Let no man beguile you of your reward,.... Or prize; the allusion is to the Olympic games, one of which was running races; in which the stadium, or race plot was fixed, a mark set up to look and run unto, a corruptible crown proposed to be run for, and which was held by one who sat as judge, and determined who got the victory, and to whom the crown belonged; these judges sometimes acted the unfair part, and defrauded the victors of their proper right, and to such the apostle compares the false teachers: the Christian's reward, or prize he is running for, is the incorruptible and never fading crown of glory, life, and righteousness; the race plot is the Christian life, spent in the exercise of grace, and discharge of duty, and in holding fast, and holding out in a profession of faith unto the end; the mark he looks at, and presses towards, is Jesus Christ; and his great concern, the apostle by this metaphor suggests should be, lest by false teachers he should be defrauded of the prize of the high calling of God, through their removing the mark Christ from him, by denying his person and Godhead; or by intercepting his sight of him, placing other objects before him, such as angels, to be worshipped and adored; or by darkening of it, joining Moses and Christ, law and Gospel, works and grace together, in the business of salvation; whereby he might seem to come short, or be in danger of coming short of the heavenly glory:

in a voluntary humility and worshipping of angels; these things the apostle instances in, as in what lay their danger of being beguiled of their reward, or prize. True humility is an excellent grace; it is the clothing and ornament of a Christian; nor is there anything that makes a man more like Christ, than this grace; but in these men here respected, it was only the appearance of humility, it was not real; it was in things they devised and willed, not in things which God commanded, Christ required, or the Scriptures pointed at; they would have been thought to have been very lowly and humble, and to have a great consciousness of their own vileness and unworthiness to draw nigh to Christ the Mediator immediately, and by him to God; wherefore in pretence of great humility, they proposed to make use of angels as mediators with Christ; whereby Christ, the only Mediator between God and man, would be removed out of sight and use; and that humble boldness and holy confidence with God at the throne of grace, through Christ, which believers are allowed to use, would be discouraged and destroyed, and the saints be in danger as to the outward view of things, and in all human appearance of losing their reward: "worshipping of angels" was a practice which very early prevailed among some that were called Christians, and for a long time continued in Phrygia and Pisidia; some make Simon Magus, and others Cerinthus, the author of this idolatry; but was not only a branch of the Platonic philosophy, and so a part of that philosophy and vain deceit before mentioned, Colossians 2:8, which these men might have borrowed from the Gentiles, but was a notion and practice of the Jews: before the Babylonish captivity, the names of angels were not known, nor are they ever mentioned by name in Scripture; hence they say (s), that "the names of angels came up with them, or by their means from Babylon:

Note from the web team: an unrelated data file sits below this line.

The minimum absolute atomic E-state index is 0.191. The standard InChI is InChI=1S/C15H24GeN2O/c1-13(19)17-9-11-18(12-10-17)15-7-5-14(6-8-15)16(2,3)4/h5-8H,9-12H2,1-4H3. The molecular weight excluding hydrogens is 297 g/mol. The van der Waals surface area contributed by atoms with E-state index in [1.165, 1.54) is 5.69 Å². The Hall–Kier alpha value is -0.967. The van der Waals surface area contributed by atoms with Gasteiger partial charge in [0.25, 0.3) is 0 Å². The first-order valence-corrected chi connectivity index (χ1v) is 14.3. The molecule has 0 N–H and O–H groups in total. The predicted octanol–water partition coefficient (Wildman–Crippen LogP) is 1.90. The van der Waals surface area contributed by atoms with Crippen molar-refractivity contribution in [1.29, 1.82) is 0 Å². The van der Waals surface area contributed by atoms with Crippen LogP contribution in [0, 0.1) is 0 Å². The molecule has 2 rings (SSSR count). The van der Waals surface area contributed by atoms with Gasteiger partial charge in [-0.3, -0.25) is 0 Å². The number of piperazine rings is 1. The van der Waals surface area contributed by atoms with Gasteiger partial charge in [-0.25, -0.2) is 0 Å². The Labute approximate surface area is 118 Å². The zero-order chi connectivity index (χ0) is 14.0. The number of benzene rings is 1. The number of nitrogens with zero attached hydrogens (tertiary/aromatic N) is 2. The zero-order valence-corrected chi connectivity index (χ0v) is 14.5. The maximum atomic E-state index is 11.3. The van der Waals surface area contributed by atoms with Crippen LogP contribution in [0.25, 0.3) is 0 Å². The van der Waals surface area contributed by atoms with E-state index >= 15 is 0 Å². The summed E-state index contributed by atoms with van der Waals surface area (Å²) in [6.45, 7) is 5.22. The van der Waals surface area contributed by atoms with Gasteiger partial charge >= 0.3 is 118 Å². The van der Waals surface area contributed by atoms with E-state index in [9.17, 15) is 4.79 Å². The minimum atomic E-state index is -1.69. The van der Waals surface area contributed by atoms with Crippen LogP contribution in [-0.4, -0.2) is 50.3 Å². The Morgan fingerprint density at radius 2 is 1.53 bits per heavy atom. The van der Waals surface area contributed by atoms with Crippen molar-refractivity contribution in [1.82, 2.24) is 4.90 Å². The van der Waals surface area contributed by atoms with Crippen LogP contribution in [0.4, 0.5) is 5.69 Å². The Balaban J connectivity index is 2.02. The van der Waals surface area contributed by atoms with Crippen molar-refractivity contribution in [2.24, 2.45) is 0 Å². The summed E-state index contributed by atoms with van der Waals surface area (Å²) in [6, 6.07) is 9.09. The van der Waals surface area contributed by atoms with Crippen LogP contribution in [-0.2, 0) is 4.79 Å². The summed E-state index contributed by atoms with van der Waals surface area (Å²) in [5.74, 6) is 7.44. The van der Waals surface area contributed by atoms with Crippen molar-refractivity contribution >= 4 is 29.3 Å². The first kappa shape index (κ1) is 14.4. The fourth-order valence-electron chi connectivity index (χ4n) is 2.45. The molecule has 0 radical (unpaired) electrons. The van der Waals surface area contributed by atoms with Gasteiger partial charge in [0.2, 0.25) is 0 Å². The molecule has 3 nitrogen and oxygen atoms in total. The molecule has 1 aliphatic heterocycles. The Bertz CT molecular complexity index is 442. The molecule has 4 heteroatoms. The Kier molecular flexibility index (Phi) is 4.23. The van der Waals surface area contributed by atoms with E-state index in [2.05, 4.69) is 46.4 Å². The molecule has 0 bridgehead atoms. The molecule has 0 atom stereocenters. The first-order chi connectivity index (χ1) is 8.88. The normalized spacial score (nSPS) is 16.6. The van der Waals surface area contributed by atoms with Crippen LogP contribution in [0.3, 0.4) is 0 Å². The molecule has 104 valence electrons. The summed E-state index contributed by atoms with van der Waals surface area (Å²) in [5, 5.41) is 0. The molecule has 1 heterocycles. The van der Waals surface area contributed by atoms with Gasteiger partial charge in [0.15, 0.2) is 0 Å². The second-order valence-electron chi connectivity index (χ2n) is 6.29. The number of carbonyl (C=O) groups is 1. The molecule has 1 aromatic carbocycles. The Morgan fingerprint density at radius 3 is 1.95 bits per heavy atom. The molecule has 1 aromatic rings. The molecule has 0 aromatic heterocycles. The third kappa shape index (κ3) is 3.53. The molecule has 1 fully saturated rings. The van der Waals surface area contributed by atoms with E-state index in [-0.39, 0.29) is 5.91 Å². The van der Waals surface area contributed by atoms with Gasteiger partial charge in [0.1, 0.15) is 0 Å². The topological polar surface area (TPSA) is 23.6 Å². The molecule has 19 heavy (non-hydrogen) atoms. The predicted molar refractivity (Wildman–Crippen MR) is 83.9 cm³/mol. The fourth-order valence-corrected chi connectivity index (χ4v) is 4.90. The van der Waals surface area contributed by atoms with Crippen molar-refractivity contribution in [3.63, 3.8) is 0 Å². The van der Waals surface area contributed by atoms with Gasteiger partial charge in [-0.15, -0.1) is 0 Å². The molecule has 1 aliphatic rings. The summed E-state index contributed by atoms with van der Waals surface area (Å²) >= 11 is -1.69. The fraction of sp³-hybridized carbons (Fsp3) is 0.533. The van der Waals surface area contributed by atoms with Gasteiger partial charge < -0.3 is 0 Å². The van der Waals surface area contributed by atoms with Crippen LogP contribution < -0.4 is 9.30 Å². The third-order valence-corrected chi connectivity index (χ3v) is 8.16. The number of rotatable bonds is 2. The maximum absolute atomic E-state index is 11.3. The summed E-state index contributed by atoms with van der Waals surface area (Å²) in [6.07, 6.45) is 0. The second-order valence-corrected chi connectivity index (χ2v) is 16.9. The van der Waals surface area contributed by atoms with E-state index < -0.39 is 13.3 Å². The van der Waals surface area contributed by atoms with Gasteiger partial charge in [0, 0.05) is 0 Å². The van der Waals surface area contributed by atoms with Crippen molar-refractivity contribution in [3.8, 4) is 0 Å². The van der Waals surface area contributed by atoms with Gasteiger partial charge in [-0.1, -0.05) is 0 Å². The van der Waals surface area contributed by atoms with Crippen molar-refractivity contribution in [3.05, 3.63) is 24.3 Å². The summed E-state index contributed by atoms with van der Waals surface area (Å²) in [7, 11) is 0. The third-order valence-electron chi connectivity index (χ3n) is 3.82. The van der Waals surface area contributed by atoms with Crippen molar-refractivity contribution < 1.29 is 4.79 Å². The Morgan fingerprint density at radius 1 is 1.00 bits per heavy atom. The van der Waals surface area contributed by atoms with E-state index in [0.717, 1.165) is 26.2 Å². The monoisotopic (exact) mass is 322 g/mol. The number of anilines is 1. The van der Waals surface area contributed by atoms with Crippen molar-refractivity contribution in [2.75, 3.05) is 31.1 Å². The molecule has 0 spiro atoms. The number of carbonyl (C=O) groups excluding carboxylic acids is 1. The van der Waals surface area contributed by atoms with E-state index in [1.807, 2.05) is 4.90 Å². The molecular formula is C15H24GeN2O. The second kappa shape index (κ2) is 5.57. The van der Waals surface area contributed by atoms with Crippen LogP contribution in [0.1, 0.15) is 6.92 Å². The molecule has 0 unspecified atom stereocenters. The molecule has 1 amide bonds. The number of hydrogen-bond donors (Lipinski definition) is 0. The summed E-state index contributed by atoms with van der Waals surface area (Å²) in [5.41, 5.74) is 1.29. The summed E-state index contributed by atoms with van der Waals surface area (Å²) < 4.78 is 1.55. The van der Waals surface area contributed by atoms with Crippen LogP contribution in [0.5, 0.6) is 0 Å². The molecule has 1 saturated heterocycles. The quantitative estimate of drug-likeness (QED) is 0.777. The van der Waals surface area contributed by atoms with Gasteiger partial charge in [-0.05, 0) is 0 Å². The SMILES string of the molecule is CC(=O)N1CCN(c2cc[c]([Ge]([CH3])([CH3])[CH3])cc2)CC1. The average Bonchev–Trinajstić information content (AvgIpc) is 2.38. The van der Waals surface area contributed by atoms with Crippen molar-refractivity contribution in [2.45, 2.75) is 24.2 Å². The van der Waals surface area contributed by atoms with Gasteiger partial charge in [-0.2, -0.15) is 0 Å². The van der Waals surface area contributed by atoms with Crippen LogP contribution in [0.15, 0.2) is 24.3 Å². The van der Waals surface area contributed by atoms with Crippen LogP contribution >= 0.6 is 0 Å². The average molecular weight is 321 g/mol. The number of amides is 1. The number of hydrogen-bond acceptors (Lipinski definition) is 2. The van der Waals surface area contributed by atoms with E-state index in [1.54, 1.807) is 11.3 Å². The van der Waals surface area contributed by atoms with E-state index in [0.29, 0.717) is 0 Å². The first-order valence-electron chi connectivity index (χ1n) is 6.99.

after this they began to talk much of them, and to have too high a veneration for them, and ascribe too much to them; and observing that the law was ordained, spoken, and given by them, and that the administration of things under the former dispensation was greatly by their means, they fell to worshipping of them (t); and the believing Jews were hereby in great danger of falling into the same practice: hence the author of the epistle to the Hebrews, writing to the Jewish church, largely insists on the proof of Christ being superior to angels; showing that he has a more excellent name than they had; that he was the Son of God in such sense as they were not the sons of God; that they were worshippers of him, yea, that they were creatures made by him, and even ministering spirits to his saints, the heirs of salvation: and very rightly, is worshipping of angels condemned here by the apostle, since God only is the object of worship; since these are creatures, and so not to be adored; are worshippers of God and Christ themselves, and have refused adoration when it has been offered to them: that the Jews did, and do worship angels, and make use of them as mediators and intercessors, is clear from their liturgy, or prayer books, where they say (u).

", "O ye angels of mercies", or ye merciful angels, ministers of the most High, entreat now the face of God for good:

and elsewhere (w),

"they say three times, let Juhach keep us, let Juhach deliver us, and let Juhach help us: